Register | Login
Intellectual Property Today
RFC Express - Document Management System

Assessing the Obviousness of Enantiomerically Pure Pharmaceutical Products: Developments in Post-KSR Caselaw

By David Galluzzo and Monica Bhattacharyya 1

The full impact on different technological areas of the Supreme Court's decision in KSR Int’l Co. v. Teleflex, Inc., ("KSR") has yet to be felt.  The KSR court rejected the Federal Circuit's "rigid approach" to obviousness in favor of a more "expansive and flexible" approach where "[i]f a person of ordinary skill can implement a predictable variation, § 103 likely bars its patentability."  While KSR involved a patent claim directed to a mechanical invention, its reasoning will likely have wide-ranging impact in those technical areas where patentability depends on what may be regarded as small or incremental differences from the prior art.  In the pharmaceutical area, for example, an obviousness challenge to a claimed compound is typically based on similarities between its chemical structure and structures of prior art compounds, which can easily and incorrectly be characterized as obvious.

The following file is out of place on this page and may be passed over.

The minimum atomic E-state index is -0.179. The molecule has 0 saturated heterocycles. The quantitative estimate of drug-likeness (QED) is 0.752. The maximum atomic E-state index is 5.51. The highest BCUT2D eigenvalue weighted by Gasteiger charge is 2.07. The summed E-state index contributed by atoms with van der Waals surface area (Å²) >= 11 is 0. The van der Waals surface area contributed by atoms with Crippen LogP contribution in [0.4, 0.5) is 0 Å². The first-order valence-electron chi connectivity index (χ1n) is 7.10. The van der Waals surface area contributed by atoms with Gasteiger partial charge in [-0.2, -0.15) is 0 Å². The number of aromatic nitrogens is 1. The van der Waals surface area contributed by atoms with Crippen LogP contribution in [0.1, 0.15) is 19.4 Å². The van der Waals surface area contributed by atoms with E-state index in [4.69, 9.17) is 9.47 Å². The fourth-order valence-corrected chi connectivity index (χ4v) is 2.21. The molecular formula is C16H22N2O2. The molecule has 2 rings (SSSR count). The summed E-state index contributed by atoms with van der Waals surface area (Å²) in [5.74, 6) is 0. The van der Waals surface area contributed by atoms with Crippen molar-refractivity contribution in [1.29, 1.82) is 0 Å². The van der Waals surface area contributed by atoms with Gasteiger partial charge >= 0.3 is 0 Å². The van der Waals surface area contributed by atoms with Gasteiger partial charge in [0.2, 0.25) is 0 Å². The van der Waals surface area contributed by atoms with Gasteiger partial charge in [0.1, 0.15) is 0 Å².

One promising area for research and development of new drugs is based on purification of "enantiomers" — two mirror image versions of a chemical compound, a left-handed and a right-handed variety — in comparison to "racemates," which are mixtures of the compound's left-handed and right-handed forms.  Enantiomers have nearly identical physical properties but may have divergent pharmacolo...

To view the complete article you must be logged in
Login Now

Not A Member Yet? Sign Up For A Free 10 Day Trial Account!

  © Copyright 2010 Intellectual Property Today
Download Adobe Reader for free